Please accept my kudos. Few companies have done a more spectacular job of executing consecutive PR blunders.
The critics have feasted on your quivering PR corpse. Generations of PR students will benefit from your remarkable mishandling of multiple shipboard disasters.
So many mistakes made! So many lessons to be learned!
Where to start?
32 passengers die on the Triumph. Cowardly captain flees like a rat. Crew members point fingers. Carnival CEO makes a handful of feeble tweets. The Titanic drifts powerless in the Gulf of Mexico. Irate passengers are treated to plastic bags, overflowing shit buckets and lack of running water. Carnival President publicly disputes passengers’ knee-deep-in-it accounts.
Really? REALLY? REALLY!? Is this the best a $16-billion company can do?
Lesson No. 1: Arrogant, disengaged and disingenuous executives are a PR disaster waiting to happen. Carnival’s top executives should care about, and engage with, their customers. They should go shipboard during a disaster or be fired.
Lesson No. 2: All companies should prepare carefully thought out crisis response and communications plans, and none more than cruise ships on open and dangerous seas. A good plan anticipates every possible contingency and creates an action-plan to respond.
Lesson No. 3: The world is flat, and corporations no longer control the message. This is the most important lesson of all.
The era of top-down communications controlled by media moguls and large corporations has all but ended. Broadcasting insincere platitudes and bromides over mass media is no longer effective at quieting the restless natives.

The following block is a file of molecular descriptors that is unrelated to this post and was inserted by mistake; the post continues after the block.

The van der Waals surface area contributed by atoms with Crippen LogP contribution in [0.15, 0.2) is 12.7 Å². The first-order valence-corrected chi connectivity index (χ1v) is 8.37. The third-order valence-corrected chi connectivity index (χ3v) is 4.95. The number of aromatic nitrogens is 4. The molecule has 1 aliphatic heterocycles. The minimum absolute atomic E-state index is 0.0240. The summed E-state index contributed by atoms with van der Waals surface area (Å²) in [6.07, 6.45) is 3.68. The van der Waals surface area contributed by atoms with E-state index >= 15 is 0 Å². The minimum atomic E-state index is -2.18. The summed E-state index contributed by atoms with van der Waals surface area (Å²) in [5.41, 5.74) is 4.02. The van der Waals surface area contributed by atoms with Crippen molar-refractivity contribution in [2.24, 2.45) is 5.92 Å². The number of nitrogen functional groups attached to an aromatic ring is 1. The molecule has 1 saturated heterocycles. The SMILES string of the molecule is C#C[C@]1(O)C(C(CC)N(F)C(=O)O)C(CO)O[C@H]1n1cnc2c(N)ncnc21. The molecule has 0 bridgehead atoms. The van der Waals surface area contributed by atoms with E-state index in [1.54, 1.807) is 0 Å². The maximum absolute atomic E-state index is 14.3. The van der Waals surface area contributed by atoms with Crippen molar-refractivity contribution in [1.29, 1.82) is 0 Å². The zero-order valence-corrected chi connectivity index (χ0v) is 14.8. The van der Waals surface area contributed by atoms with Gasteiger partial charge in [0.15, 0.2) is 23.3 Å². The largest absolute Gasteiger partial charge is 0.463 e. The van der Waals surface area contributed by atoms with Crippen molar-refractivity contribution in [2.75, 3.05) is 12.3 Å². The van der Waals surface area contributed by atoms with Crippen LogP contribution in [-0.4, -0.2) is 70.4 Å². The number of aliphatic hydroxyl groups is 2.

Armed with smart phones and mobile devices, the unhappy passengers on your ill-fated cruises became a battalion of citizen journalists. They tweeted, Facebooked and otherwise fired their dissatisfaction into a collective cyberspace groan heard round the globe. You could not compete.
In his book, The World Is Flat, Thomas Friedman explains this tectonic shift in communications. In the past, the man who owned the printing press controlled the message. Today, anyone with a smart phone can send a message to anyone at any time in any place. Collectively, the world’s new “citizen journalists” can organically shape a message at lightning speed. (Remember the Arab Spring?)
Yes, Carnival, the world is flat, and unless you get it, your Ship of PR is going to sink again—and again.
There’s only one course left for you to chart.
Listen—really listen—to your customers and be responsive to their concerns. Maybe then, when they tweet about your next shipboard disaster, it will be to tell the world they were happy with how you handled it.